In the ruins of Stalingrad lay most of his Army. Around 90, survivors surrendered in the coming days to the Red Army.

    Of the Germans taken prisoner, only about 5, returned home. Most were to die of their wounds, or of diseases, maltreatment, and starvation in Soviet Camps between and when the bulk of the survivors were released. Paulus, born in joined the Imperial Army in and served on the Western Front in the First World War, finishing the war as a Captain and after serving in. Freikorps was retained as one of the 4, officers in the new Reichsheer.

    He served as a staff officer and company commander, and briefly commanded a battalion. He would also serve on the staff which developed the new Panzer Forces for the Wehrmacht. An apolitical professional he was not a Nazi but considered Hitler:. He considered him a genius. In this capacity he served as one of the principle planners of Operation Barbarossa. When he brought home maps and documents related to Barbarossa she again protested to him. When he ignored her she said:. In December the German Offensive ground to a halt at the gates of Moscow and a devastating Red Army counterattack created a crisis in the Wehrmacht which was completely unprepared for the Russian Winter.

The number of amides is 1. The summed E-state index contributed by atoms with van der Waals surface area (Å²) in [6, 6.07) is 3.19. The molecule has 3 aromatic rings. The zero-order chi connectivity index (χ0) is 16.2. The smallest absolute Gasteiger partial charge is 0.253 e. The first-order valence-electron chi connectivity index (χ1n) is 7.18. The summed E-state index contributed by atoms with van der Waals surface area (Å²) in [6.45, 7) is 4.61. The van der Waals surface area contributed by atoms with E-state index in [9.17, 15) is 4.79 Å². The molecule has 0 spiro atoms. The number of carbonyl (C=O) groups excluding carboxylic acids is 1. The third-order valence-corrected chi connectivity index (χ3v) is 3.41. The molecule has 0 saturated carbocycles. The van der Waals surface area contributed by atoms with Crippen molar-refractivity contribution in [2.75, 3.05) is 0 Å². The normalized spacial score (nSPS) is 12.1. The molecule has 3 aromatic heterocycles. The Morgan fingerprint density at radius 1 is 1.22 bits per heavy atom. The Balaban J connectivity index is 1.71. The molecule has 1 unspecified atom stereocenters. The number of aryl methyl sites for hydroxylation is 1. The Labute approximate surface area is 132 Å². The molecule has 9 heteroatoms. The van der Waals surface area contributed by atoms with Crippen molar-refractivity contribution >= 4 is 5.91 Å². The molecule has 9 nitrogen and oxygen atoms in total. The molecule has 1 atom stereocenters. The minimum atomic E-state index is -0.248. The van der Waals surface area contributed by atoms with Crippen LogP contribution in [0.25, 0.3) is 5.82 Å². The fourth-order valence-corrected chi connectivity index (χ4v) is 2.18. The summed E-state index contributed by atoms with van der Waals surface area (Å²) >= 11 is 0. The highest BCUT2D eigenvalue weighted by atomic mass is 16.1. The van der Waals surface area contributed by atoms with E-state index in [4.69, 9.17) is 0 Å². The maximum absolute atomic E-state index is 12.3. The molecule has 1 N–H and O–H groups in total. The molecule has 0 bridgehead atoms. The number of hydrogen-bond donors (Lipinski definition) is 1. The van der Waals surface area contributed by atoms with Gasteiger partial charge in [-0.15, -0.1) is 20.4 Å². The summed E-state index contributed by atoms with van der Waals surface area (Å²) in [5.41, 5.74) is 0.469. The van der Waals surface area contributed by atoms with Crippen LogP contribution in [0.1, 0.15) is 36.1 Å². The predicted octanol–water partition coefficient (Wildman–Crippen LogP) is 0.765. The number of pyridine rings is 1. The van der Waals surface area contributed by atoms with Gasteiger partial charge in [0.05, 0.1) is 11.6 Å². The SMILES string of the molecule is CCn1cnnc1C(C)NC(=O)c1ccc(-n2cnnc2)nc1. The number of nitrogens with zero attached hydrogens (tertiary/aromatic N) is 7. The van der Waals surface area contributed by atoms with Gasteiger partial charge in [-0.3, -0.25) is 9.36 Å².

Only heroic resistance and improvisation by German units and the still imperfect application of operational warfare kept saved the German front. Battles continued throughout the winter, the lines stabilized and both sides planned for the coming year. During the winter debacle Hitler had sacked many commanders which left many vacancies. The two men were nothing alike and Paulus had never commanded more than a battalion, and not in combat, but six days later the athletic Reichenau suffered a heart attack and suffered a head injury during a medical evacuation flight back to Germany.

    Paulus also forbade cooperation with the Einsatzgruppen death squads, which Reichenau had gone out of his way to support. Paulus did well in his first combat with the Red Army, when it attempted to disrupt the coming German offensive at Kharkov as Sixth Army encircled and captured over , Soviet troops. Paulus commanded it well but became involved in the battle for Stalingrad, and Hitler would not let him quit, and promoted him to Colonel General. Likewise, unknown to Hitler and his commanders, Stalin knew of Operation Blau and observing the German movements decided to turn Stalingrad into a fortress.